The British Labour Party could include electoral reform in its next manifesto after party activists called for an end to the UK’s first-past-the-post (FPTP) electoral system on Wednesday.

Over a quarter of local Labour branches voted to urge leader, Sir Keir Starmer, to end the party’s historical support for FPTP and back replacing it with a proportional representation system.

With Labour set to form a constitutional commission to look into reforming the party’s approach to the union in Spring, activists are putting pressure on the leadership to pursue electoral reform.

According to reports quoting an unnamed party source, the commission is likely to consider including changing the voting system. The source also said it would be “weird” for electoral reform to be “off-limits” as part of extensive constitutional analysis.

More than a quarter – 166 out of 648 – constituency Labour Parties have passed motions demanding a move to proportional voting, with 45 motions carried in 2021 already. Members are urging Sir Keir to follow through with his leadership election promise to “address the fact that millions of people vote in safe seats and they feel their voice doesn’t count. That’s got to be addressed by electoral reform”.

In its present form, the various parties – Conservative, Labour, Lib-Dem, Green etc – field candidates to stand in each of the 650 constituencies. The candidate with the highest number of votes wins the constituency and that represents a seat in Parliament for the relevant party. The party which then wins the most seats is invited to form a government. Proportional representation, on the other hand, takes account of all the votes cast and allocates seats according to how many votes each party received. Recently, there has been a move on all sides to consider proportional representation – for example in the 2015 general election, the United Kingdom Independence Party received about 4 million votes nationwide but only won two seats whereas the Scottish National Party won about 1.5 million votes and won 56 seats.

A Tactical Error?

Traditionally, the two largest parties – Conservative and Labour – have benefited from the FPTP system as it means the electorate tends to vote tactically for the party best-placed to win in their specific constituency. This often leads to majority governments as opposed to the rainbow coalitions in proportional systems, but also means that governments can win landslides with a very low percentage of the votes.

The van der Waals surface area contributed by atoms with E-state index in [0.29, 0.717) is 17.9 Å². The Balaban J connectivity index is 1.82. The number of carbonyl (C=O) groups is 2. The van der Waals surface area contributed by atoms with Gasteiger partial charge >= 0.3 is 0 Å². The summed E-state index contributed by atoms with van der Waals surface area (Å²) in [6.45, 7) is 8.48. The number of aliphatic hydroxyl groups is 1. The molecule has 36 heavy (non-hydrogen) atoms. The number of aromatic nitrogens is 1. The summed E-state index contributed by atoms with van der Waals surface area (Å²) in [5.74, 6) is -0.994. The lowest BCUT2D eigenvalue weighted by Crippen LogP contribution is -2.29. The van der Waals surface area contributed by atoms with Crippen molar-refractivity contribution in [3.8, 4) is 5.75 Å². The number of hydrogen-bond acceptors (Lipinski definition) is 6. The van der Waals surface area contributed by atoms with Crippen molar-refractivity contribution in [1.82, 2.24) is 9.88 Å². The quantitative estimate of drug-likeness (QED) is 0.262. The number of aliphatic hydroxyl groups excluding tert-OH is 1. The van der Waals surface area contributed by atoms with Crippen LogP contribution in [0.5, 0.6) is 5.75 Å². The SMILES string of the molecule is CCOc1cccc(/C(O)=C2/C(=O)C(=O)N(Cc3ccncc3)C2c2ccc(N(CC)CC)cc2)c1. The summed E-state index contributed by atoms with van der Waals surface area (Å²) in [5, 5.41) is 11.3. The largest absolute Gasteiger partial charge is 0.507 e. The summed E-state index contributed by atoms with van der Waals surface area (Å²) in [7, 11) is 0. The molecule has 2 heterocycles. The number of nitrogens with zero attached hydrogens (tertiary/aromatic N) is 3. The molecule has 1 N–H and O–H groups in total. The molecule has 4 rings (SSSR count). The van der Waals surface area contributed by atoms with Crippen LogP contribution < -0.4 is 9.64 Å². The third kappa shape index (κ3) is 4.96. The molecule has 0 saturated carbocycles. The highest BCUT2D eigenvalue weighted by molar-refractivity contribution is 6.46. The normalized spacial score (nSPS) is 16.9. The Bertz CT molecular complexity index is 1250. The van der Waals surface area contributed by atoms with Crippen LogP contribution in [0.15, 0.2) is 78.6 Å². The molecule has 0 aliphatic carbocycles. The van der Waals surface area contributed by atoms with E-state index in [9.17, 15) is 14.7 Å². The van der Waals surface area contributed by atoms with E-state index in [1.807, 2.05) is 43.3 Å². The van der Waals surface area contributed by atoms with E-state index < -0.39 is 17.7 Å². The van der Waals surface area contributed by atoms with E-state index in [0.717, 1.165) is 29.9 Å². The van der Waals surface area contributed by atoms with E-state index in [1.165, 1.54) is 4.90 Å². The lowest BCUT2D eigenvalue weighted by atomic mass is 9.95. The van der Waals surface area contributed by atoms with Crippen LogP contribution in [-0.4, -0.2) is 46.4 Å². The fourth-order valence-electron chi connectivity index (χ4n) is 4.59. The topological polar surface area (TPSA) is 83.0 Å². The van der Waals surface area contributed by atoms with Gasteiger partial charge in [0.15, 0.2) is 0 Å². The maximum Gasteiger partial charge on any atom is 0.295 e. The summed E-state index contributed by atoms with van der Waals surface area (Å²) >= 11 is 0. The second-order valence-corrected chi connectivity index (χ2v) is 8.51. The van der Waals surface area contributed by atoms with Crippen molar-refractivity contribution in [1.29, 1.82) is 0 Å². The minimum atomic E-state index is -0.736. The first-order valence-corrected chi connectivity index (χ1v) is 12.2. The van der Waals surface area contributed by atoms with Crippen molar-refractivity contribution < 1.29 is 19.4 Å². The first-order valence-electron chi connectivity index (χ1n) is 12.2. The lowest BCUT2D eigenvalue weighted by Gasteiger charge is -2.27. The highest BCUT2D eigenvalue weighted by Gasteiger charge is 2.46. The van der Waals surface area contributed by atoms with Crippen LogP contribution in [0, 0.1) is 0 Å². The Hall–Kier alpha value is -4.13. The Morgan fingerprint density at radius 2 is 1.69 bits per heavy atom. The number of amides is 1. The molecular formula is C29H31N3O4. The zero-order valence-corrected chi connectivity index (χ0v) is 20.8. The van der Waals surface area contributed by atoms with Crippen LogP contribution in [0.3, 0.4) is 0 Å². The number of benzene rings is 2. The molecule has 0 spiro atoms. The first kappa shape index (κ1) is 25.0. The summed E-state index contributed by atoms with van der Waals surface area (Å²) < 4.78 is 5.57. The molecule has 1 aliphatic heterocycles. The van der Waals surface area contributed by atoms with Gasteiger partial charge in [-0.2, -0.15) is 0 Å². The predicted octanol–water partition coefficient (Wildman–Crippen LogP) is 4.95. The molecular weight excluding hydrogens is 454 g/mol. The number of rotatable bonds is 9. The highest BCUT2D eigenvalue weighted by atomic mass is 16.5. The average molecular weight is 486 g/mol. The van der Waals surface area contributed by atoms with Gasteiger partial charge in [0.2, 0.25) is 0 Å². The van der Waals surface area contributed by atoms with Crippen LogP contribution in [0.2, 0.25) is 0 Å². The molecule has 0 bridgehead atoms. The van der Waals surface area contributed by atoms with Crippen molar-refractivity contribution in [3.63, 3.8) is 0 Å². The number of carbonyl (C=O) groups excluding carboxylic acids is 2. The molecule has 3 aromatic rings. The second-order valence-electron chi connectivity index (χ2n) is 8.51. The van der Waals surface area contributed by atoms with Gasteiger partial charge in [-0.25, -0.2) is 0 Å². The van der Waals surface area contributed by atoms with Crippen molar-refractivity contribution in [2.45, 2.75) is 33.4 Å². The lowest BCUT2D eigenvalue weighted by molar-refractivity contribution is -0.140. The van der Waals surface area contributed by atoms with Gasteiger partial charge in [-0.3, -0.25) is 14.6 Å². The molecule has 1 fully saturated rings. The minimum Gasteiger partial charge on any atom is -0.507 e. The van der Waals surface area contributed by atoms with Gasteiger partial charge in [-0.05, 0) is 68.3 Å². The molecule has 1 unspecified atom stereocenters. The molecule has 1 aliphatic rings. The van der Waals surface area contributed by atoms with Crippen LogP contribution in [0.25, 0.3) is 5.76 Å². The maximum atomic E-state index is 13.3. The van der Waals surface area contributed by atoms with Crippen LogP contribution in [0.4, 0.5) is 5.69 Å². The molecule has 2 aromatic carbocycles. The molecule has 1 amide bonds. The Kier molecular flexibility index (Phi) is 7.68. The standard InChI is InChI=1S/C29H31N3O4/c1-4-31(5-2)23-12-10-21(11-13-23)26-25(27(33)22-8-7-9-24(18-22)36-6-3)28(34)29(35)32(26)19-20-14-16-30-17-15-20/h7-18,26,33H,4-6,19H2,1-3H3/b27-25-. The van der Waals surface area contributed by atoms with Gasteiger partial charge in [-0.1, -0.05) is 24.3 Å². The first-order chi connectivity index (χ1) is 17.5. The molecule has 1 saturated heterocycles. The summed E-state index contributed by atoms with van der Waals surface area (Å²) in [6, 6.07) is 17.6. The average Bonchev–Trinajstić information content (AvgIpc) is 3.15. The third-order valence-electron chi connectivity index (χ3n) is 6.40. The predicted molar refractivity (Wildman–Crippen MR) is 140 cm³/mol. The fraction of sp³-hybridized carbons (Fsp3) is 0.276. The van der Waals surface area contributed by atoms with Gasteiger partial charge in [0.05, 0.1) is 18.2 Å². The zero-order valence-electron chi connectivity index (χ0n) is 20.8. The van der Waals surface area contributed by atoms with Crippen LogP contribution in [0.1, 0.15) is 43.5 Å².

In the 2019 general election, the Conservative Party won a majority of seats (56.2 percent) on just 43.6 percent of the vote. They also saw a 1.3 percentage point increase from their vote share in 2017 but received a massive 7.4 percentage point rise in seats. But perhaps the most invidious example of tactical voting was in 1997 when Labour achieved a landslide of 418 votes (63.4 percent) having been voted for by only 43.2 percent of the electorate. 

Labour has haemorrhaged votes to the Liberal Democrats and Greens in recent years, which has been demonstrated in less representation.

Smaller parties such as the Lib-Dems have historically underperformed their percentage of the vote in terms of seats won. 

Although the Conservatives would still have emerged as the largest party, the result would have maintained a hung parliament rather than the overwhelming Tory majority at present supporting Prime Minister Boris Johnson’s Brexit-centric manifesto and pandemic-centric performance.

In fact, there would have arguably been a majority for parties which supported a second referendum as Labour, Lib-Dem, Green, and the Scottish Nationalists would have accumulatively had 32 more seats than their Brexit-backing counterparts.

​Likewise, in 2015 the Conservatives won a majority while only securing 36.9 percent of the vote. Under a proportional system, UKIP would have become the third-largest party.